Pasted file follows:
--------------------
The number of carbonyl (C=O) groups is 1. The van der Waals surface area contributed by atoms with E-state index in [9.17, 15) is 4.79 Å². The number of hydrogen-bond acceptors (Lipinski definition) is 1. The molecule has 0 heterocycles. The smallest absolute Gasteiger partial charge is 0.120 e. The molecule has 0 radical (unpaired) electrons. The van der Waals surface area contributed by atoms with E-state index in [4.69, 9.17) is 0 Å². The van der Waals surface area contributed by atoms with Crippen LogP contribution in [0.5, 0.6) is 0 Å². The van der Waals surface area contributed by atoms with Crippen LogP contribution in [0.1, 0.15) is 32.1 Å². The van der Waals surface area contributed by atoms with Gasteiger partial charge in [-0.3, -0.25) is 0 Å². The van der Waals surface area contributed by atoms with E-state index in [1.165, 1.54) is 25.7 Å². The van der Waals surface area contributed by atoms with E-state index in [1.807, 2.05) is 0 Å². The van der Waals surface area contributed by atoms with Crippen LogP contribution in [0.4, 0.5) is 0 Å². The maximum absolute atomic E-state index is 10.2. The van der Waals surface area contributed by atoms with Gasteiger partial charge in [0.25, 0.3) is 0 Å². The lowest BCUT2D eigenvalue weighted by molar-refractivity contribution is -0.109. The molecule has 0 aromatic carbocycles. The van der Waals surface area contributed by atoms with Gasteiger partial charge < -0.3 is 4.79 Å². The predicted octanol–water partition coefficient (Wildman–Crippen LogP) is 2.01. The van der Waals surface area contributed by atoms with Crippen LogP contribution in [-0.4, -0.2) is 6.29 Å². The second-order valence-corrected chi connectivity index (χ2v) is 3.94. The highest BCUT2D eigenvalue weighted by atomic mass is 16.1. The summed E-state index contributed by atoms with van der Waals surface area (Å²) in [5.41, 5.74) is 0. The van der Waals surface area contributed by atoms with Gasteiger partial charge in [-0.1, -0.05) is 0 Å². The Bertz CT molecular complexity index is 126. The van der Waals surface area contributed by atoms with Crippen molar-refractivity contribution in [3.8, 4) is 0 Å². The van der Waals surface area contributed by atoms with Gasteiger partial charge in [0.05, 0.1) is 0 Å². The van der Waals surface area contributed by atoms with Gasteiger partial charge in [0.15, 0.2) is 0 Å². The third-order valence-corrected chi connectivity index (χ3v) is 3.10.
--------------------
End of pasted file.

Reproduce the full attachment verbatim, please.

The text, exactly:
The number of carbonyl (C=O) groups is 1. The van der Waals surface area contributed by atoms with E-state index in [9.17, 15) is 4.79 Å². The number of hydrogen-bond acceptors (Lipinski definition) is 1. The molecule has 0 heterocycles. The smallest absolute Gasteiger partial charge is 0.120 e. The molecule has 0 radical (unpaired) electrons. The van der Waals surface area contributed by atoms with E-state index in [4.69, 9.17) is 0 Å². The van der Waals surface area contributed by atoms with Crippen LogP contribution in [0.5, 0.6) is 0 Å². The van der Waals surface area contributed by atoms with Crippen LogP contribution in [0.1, 0.15) is 32.1 Å². The van der Waals surface area contributed by atoms with Gasteiger partial charge in [-0.3, -0.25) is 0 Å². The van der Waals surface area contributed by atoms with E-state index in [1.165, 1.54) is 25.7 Å². The van der Waals surface area contributed by atoms with E-state index in [1.807, 2.05) is 0 Å². The van der Waals surface area contributed by atoms with Crippen LogP contribution in [0.4, 0.5) is 0 Å². The maximum absolute atomic E-state index is 10.2. The van der Waals surface area contributed by atoms with Gasteiger partial charge in [0.25, 0.3) is 0 Å². The lowest BCUT2D eigenvalue weighted by molar-refractivity contribution is -0.109. The molecule has 0 aromatic carbocycles. The van der Waals surface area contributed by atoms with Gasteiger partial charge < -0.3 is 4.79 Å². The predicted octanol–water partition coefficient (Wildman–Crippen LogP) is 2.01. The van der Waals surface area contributed by atoms with Crippen LogP contribution in [-0.4, -0.2) is 6.29 Å². The second-order valence-corrected chi connectivity index (χ2v) is 3.94. The highest BCUT2D eigenvalue weighted by atomic mass is 16.1. The summed E-state index contributed by atoms with van der Waals surface area (Å²) in [5.41, 5.74) is 0. The van der Waals surface area contributed by atoms with Gasteiger partial charge in [-0.1, -0.05) is 0 Å². The Bertz CT molecular complexity index is 126. The van der Waals surface area contributed by atoms with Crippen molar-refractivity contribution in [3.8, 4) is 0 Å². The van der Waals surface area contributed by atoms with Gasteiger partial charge in [0.05, 0.1) is 0 Å². The van der Waals surface area contributed by atoms with Gasteiger partial charge in [0.15, 0.2) is 0 Å². The third-order valence-corrected chi connectivity index (χ3v) is 3.10.